Published on November 5th, 20130
Alex Ferguson: My Autobiography
Blurb: Sir Alex announced his retirement as manager of Manchester United after 27 years in the role. He has gone out in a blaze of glory, with United winning the Premier League for the 13th time, and he is widely considered to be the greatest manager in the history of British football.
Over the last quarter of a century there have been seismic changes at Manchester United. The only constant element has been the quality of the manager’s league-winning squad and United’s run of success, which included winning the Champions League for a second time in 2008. Sir Alex created a purposeful, but welcoming, and much envied culture at the club which has lasted the test of time.
Sir Alex saw Manchester United change from a conventional football club to what is now a major business enterprise, and he never failed to move with the times. It was directly due to his vision, energy and ability that he was able to build teams both on and off the pitch. He was a man-manager of phenomenal skill, and increasingly he had to deal with global stars. His relationship with Cristiano Ronaldo, for instance, was excellent and David Beckham has described Sir Alex as a father figure.
Over the past four years, Sir Alex has been reflecting on and jotting down the highlights of his extraordinary career and in his new book he will reveal his amazing story as it unfolded, from his very early days in the tough shipyard areas of Govan.
(Hodder & Stoughton, 2013)
Barney Ronay, The Guardian
“This is undoubtedly an excellent football book, as it could hardly fail to be given the richness of its source material, while Paul Hayward, Ferguson’s ghost, captures his voice perfectly throughout. For all that there is nothing really startling here … In the end My Autobiography is remarkable in two respects. It is undoubtedly the most voraciously hyped footballing memoir of all time … Second, while Ferguson may be the greatest British manager of all time, he continues to give a fascinating lesson in how to be an absolutely terrible ex-manager. Looming in the stands, name-checked in every press conference and now available in headline-grabbing book form, he is for his successor, David Moyes, the managerial equivalent of the father-in-law from hell, continually asserting, as here, his continued and undiluted power to fascinate and control.”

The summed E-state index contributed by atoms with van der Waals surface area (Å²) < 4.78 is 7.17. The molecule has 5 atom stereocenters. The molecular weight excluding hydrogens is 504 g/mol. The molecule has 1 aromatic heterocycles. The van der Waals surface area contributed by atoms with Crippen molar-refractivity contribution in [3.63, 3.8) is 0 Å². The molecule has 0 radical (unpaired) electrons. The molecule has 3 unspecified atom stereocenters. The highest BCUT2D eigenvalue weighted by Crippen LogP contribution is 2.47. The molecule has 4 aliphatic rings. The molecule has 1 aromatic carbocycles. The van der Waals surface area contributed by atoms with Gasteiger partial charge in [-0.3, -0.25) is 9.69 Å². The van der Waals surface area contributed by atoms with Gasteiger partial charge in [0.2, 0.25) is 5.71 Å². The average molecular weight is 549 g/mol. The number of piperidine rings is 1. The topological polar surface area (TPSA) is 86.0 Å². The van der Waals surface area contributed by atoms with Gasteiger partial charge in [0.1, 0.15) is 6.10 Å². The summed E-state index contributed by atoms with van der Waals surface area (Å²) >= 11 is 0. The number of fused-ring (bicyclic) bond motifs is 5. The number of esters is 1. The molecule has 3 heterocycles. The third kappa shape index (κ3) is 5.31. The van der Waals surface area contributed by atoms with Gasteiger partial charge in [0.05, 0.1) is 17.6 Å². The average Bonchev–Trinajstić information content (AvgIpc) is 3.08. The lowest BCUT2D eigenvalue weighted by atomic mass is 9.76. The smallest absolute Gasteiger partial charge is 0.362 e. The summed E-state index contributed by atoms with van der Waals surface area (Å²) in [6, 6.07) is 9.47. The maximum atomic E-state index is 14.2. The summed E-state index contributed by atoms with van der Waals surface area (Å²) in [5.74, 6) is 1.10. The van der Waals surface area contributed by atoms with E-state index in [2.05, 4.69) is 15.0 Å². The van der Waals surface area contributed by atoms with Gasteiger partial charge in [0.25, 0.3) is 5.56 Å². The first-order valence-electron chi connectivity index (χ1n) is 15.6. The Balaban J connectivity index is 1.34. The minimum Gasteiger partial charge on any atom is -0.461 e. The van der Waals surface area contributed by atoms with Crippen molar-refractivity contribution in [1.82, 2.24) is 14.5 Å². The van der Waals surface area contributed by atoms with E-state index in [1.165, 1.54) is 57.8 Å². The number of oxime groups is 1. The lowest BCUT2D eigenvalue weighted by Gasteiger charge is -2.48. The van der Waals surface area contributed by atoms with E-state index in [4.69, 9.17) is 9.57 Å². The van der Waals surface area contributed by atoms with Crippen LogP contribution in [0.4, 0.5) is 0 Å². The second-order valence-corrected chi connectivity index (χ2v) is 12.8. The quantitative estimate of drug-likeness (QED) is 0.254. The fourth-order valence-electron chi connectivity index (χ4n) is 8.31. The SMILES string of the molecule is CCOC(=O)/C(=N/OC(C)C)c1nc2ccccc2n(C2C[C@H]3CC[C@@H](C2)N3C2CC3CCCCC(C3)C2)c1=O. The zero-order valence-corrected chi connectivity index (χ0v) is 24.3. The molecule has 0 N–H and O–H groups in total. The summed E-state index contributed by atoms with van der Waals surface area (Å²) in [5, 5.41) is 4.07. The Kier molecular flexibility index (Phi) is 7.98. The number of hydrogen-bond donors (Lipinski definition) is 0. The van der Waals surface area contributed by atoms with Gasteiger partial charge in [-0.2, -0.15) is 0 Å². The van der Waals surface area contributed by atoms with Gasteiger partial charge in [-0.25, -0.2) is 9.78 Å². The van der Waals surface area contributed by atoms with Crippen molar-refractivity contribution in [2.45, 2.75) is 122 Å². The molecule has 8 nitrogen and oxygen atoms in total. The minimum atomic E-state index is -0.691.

Jim White, Daily Telegraph
“We learn little of many things we would love to know more about. The shenanigans behind his row with the Irish Coolmore Mafia about the Rock of Gibraltar horse would make a brilliant thriller in itself: the stallion that nearly brought down an empire. Here it is dismissed in barely a paragraph. There is nothing, either, about why he did not recommend Jose Mourinho as his successor at United. His analysis of his eight-year spat with the BBC, too, can be summed up in the single sentence: they were wrong I was right and they should have apologised. But what he does choose to tell us is riveting. Beautifully delivered by his ghostwriter – the Telegraph’s Paul Hayward – this is a book that fizzes with yarns. Every page is packed with detail, insight and observation.”
Matthew Syed, The Times
“Former players have eulogised about his inspirational team-talks, the methods through which he created a team ethos, the way in which he leveraged the rich history of United to build the idea of a defining mission. The curious thing about this book, however, is that there is almost none of this. There are plenty of anecdotes, lots of score-settling, even a chapter on psychology, but little to get your teeth into. This book could have been a cross-genre classic, a book read and re-read for insights into business, cultural change and the foundations of tribalism. It could have articulated a deeper philosophy of leadership, something Ferguson has hinted at in the past. But the Scot never really strays into this territory, except tentatively. In that sense, it is a missed opportunity.”
Simon Kuper, Financial Times
“Ferguson himself didn’t tolerate dissidents or free media, yet this is a surprisingly good-tempered book. It has kind words for former enemies such as Liverpool FC and the Irish racing owner John Magnier, though he does patronise Arsenal’s Arsène Wenger. It is an entertaining read, but less than Ferguson deserves. He attempts jokes, but humour isn’t his forte. It’s a shame, too, that the book seems to have been written too fast, presumably to get it out before Christmas.”
Robert Hardman, Daily Mail
“At its best, this is a book which is brutally honest about life at the top of our national game. While it has some colossal omissions, it also offers brilliant insights into one of Britain’s great sporting minds. But Sir Alex has also broken countless dressing-room codes and confidences.”
Julian Coman, The Observer
“Given the scale of his achievements, and the brilliance of the football teams he constructed over 27 years at Old Trafford, it feels churlish to carp about the quality of an autobiography published hard on the heels of his retirement. But Alex Ferguson: My Autobiography is a flawed affair. Undoubtedly moving when, for example, it recounts the manager’s paternal pride in nurturing homegrown youthful talent, it reads like a succession of sporting back pages when it comes to settling scores with former colleagues and rivals in the game. Addicts of TalkSport-style football polemic will find rich fare.”